Today’s newspapers all are covering, as news, a simple case of infidelity. The real news of the Iranian election, the fate of the Guantanamo detainees, health care reform, or the recovery of the US economy were all shortened just a bit in order to give this everyday occurrence a special place. Do you wonder why?

The subject of this coverage is US Senator John Ensign, a Republican from Nevada.

Here is a pop quiz.

  • Who supported the impeachment of Bill Clinton and criticized Clinton’s moral character?
  • Who opposed all measures around gay marriage on the grounds that it demeaned the “sanctity of marriage”?
  • Who was a member and leader of “promise keepers” and extolled the value of mixing religion and politics?

The answer is also Senator John Ensign.

The height of hypocrisy, so far, with Senator Ensign is his statement that his indiscretions was the biggest mistake of his life. Now if you believe that I have a bridge for you to buy. Ensign like so many other politicians who have worn their religion on their sleeves and who have been quick to criticize others for their behaviors or jumped at the chance to deny women their reproductive rights and gays their right for equal treatment, will sooner or later, show the world by their own hands that they are made of clay.

The real news here is “what goes around, comes around”.

Gamers and Those Shut Out

June 17, 2009

As the debate over health care reform heats up, we are hearing about many ills in the system. There are also those who tells us we should not tinker with mother nature, that our current system is the finest in the world. I am not sure what these advocates are smoking but I am sure they are satisfied with their coverage.

There has been plenty of news coverage over the cost of doctors, hospital care, and of course drugs. Any cost rising two times or greater than the rate of inflation has something astray with it. The nerve of drug companies to complain and overtly try to block reimportation from Canada of their own US manufactured drugs because they can be purchased at a lower price than currently available in the US is both unbelievable and arrogant. There is plenty to save without profoundly crippling these groups.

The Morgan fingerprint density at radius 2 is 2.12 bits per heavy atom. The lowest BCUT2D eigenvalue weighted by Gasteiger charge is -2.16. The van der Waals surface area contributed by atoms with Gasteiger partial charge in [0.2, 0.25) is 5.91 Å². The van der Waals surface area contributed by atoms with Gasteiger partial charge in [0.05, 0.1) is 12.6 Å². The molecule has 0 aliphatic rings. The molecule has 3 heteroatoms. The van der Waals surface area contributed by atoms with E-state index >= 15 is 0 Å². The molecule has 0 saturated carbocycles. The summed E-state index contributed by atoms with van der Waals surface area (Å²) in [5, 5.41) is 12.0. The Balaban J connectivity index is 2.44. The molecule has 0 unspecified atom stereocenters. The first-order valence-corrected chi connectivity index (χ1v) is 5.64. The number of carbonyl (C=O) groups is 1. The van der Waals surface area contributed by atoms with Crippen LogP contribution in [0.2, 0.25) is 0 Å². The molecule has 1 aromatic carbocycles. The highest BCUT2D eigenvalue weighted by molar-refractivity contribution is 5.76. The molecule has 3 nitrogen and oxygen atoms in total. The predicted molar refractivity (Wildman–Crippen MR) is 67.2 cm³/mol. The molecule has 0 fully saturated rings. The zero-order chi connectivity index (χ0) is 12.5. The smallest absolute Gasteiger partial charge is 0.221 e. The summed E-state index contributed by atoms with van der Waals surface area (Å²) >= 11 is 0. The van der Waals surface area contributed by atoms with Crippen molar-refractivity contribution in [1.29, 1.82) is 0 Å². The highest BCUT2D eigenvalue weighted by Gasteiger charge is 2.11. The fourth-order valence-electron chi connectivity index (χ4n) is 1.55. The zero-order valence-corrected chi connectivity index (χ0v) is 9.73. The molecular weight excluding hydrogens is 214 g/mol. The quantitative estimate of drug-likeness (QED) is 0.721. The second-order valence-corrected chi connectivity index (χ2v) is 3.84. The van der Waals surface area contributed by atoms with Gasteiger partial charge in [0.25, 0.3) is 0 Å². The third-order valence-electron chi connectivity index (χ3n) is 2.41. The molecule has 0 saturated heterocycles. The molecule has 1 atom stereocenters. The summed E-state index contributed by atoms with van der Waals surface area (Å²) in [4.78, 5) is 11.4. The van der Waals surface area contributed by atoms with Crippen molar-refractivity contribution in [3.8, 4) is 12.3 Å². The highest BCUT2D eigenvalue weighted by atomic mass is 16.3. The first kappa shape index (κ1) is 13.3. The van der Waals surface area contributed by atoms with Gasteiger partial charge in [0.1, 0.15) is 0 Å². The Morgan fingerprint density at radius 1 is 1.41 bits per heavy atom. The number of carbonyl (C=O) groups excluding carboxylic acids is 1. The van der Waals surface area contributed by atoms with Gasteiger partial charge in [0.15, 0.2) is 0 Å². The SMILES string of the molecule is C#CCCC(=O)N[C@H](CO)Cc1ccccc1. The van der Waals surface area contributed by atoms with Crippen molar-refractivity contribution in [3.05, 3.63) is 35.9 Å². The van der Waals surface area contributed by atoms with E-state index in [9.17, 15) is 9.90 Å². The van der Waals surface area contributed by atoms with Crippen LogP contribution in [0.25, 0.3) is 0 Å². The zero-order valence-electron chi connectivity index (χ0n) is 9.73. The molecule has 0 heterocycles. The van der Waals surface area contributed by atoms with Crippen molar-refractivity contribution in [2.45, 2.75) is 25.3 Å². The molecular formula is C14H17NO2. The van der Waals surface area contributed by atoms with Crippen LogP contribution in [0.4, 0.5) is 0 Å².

But doctors, hospitals and drugs are not all that needs to be fixed.

Why do we have an estimated 40 million Americans without health coverage? These people clog Hospital Emergency rooms and very often do not pay for their treatments. Further the use of Emergency rooms results in those ER costs being absorbed by the Hospital and then redistributed across all other Hospital services causing them to rise even more.  So we are all paying for those costs right now.

Gamers are those, usually young, who are in good health and simply take the chance that they will not require seeing a doctor. They take the chance and do not subscribe to health care insurance. They think that in a few years they will join an insurance plan but not just now. They game the system. Joining them are those who are shut out of coverage because they cannot afford the premiums or are denied coverage due to some pre-existing condition. The gamers and those shut out need to be included and participate on a paying basis (potentially with subsidies for some).

The righteous are quick to say “I pay for my insurance, why should I pay for yours”. Almost assuredly these individuals have their coverage through their work or retirement plan (where they pay nothing or less than half the real cost). Many are State and Federal employees who actually receive their benefits ultimately from tax payers, so some else is actually paying for their coverage. The goal of this year’s effort at health care reform will accomplish a lot if it can lower the rate of doctors, hospitals, and drug yearly cost increases. But reform won’t be complete unless the gamers and those shut out are included on a paying basis.